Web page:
“As a Nebraska farmer, I am delighted to welcome the U.S. Soy Global Trade Exchange to my home state,” stated USSEC Chairman Jim Miller. “The GTE is an important networking event for U.S. industry and exporters and provides a fantastic opportunity for the buyers of U.S. Soy to view U.S. agriculture and meet with our farmers face to face.”
The state of Nebraska ranks fifth in production of U.S. Soy. In 2016, Nebraska soybean farmers harvested 305.7 million bushels on 5.3 million acres, worth $2.6 billion.
The U.S. Soy Global Trade Exchange is USSEC’s biggest event of the year, bringing together international trade teams and U.S. Soy industry representatives for key discussions and personal networking. Last year, carefully selected delegates from more than 55 countries participated in this unique opportunity. In 2017, USSEC is expecting a large international presence of qualified buyers from both the feed and food sectors.
For more information, contact Will McNair at (314) 413-5522 or firstname.lastname@example.org
On February 6, USSEC’s board of directors voted to add Dow AgroSciences, NeCo Seed Farm, and World Food Processing as the organization’s newest members.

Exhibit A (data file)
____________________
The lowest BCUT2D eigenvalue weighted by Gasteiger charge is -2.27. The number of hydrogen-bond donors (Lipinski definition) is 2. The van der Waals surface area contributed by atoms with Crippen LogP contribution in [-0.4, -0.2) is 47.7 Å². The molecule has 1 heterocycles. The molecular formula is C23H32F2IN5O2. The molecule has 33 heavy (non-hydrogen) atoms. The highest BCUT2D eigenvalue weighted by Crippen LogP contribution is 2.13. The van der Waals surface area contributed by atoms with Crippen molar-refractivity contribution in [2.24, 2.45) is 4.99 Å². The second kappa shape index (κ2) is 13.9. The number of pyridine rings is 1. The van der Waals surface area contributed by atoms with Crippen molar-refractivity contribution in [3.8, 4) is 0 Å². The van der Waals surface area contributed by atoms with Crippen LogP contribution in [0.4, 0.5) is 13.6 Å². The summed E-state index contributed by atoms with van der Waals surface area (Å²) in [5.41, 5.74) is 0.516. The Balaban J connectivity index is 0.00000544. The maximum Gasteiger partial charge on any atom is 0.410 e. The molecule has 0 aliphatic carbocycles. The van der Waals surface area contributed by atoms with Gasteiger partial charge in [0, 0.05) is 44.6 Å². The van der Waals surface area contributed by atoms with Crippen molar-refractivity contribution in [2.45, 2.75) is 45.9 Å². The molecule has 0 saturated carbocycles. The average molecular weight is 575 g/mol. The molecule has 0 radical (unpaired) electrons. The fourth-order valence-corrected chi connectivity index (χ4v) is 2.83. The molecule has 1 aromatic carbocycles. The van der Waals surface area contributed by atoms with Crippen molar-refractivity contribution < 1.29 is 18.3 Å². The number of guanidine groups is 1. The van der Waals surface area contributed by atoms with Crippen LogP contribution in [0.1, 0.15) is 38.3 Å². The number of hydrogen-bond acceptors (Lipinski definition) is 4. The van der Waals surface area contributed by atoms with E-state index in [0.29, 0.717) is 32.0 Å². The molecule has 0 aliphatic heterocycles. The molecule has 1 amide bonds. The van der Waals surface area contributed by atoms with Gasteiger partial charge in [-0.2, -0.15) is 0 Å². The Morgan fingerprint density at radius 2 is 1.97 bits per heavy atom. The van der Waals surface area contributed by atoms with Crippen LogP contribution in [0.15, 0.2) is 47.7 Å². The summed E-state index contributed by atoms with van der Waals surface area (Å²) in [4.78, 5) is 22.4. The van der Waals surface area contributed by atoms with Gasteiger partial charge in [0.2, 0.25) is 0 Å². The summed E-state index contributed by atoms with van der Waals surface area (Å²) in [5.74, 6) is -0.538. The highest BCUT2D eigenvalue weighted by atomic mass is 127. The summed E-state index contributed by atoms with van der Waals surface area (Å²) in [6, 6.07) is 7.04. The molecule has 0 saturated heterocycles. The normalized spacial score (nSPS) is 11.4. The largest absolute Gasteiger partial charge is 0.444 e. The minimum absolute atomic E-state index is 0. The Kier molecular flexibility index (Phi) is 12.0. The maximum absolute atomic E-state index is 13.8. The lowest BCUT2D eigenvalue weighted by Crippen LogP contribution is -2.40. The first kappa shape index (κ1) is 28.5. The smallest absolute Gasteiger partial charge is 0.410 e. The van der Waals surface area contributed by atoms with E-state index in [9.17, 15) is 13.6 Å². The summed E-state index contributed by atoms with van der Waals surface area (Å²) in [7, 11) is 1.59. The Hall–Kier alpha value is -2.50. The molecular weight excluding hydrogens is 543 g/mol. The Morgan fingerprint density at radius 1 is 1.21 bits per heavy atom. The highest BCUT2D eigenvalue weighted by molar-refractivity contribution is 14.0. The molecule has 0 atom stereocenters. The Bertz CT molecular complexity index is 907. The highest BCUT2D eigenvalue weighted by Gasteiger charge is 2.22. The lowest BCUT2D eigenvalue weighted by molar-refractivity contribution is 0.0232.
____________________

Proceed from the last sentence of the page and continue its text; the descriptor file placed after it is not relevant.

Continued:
USSEC’s members now number 96.
Dow AgroSciences provides a variety of products and services to meet the needs of its customers. The firm’s research with strategic partners is bringing breakthrough and sustainable solutions to the industry such as: innovative hybrids and seed varieties; crop-enhancing traits; crop protection products; vegetation management solutions; residential pest control; turf and ornamental; and healthy oils. The company began in the 1950s as the agricultural unit of The Dow Chemical Company. In 1989, The Dow Chemical Company entered a joint venture with the Elanco Plant Sciences business of Eli Lilly and Company resulting in the formation of DowElanco. In 1997, The Dow Chemical Company acquired 100 percent ownership of the business and renamed it Dow AgroSciences. Today, the organization employs more than 9,000 people worldwide with global sales were $6.4 billion in 2015.